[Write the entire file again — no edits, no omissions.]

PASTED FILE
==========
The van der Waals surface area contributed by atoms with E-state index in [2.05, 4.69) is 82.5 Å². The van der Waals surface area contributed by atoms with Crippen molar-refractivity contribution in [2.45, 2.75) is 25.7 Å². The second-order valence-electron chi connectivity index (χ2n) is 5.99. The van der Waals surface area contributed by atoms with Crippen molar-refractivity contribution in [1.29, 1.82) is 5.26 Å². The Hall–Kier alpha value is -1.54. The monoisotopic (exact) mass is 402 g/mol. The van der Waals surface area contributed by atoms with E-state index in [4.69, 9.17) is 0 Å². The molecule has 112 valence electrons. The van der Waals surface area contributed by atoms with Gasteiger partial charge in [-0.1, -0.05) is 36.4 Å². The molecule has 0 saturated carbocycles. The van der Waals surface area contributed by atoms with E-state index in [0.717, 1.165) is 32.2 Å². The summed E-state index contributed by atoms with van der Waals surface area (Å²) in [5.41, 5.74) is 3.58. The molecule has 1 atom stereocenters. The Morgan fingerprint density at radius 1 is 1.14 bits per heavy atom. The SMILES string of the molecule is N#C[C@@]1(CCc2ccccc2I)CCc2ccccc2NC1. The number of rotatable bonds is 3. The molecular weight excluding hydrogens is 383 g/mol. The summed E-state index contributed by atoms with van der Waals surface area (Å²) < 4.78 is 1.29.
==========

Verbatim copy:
The van der Waals surface area contributed by atoms with E-state index in [2.05, 4.69) is 82.5 Å². The van der Waals surface area contributed by atoms with Crippen molar-refractivity contribution in [2.45, 2.75) is 25.7 Å². The second-order valence-electron chi connectivity index (χ2n) is 5.99. The van der Waals surface area contributed by atoms with Crippen molar-refractivity contribution in [1.29, 1.82) is 5.26 Å². The Hall–Kier alpha value is -1.54. The monoisotopic (exact) mass is 402 g/mol. The van der Waals surface area contributed by atoms with E-state index in [4.69, 9.17) is 0 Å². The molecule has 112 valence electrons. The van der Waals surface area contributed by atoms with Gasteiger partial charge in [-0.1, -0.05) is 36.4 Å². The molecule has 0 saturated carbocycles. The van der Waals surface area contributed by atoms with E-state index in [0.717, 1.165) is 32.2 Å². The summed E-state index contributed by atoms with van der Waals surface area (Å²) in [5.41, 5.74) is 3.58. The molecule has 1 atom stereocenters. The Morgan fingerprint density at radius 1 is 1.14 bits per heavy atom. The SMILES string of the molecule is N#C[C@@]1(CCc2ccccc2I)CCc2ccccc2NC1. The number of rotatable bonds is 3. The molecular weight excluding hydrogens is 383 g/mol. The summed E-state index contributed by atoms with van der Waals surface area (Å²) < 4.78 is 1.29.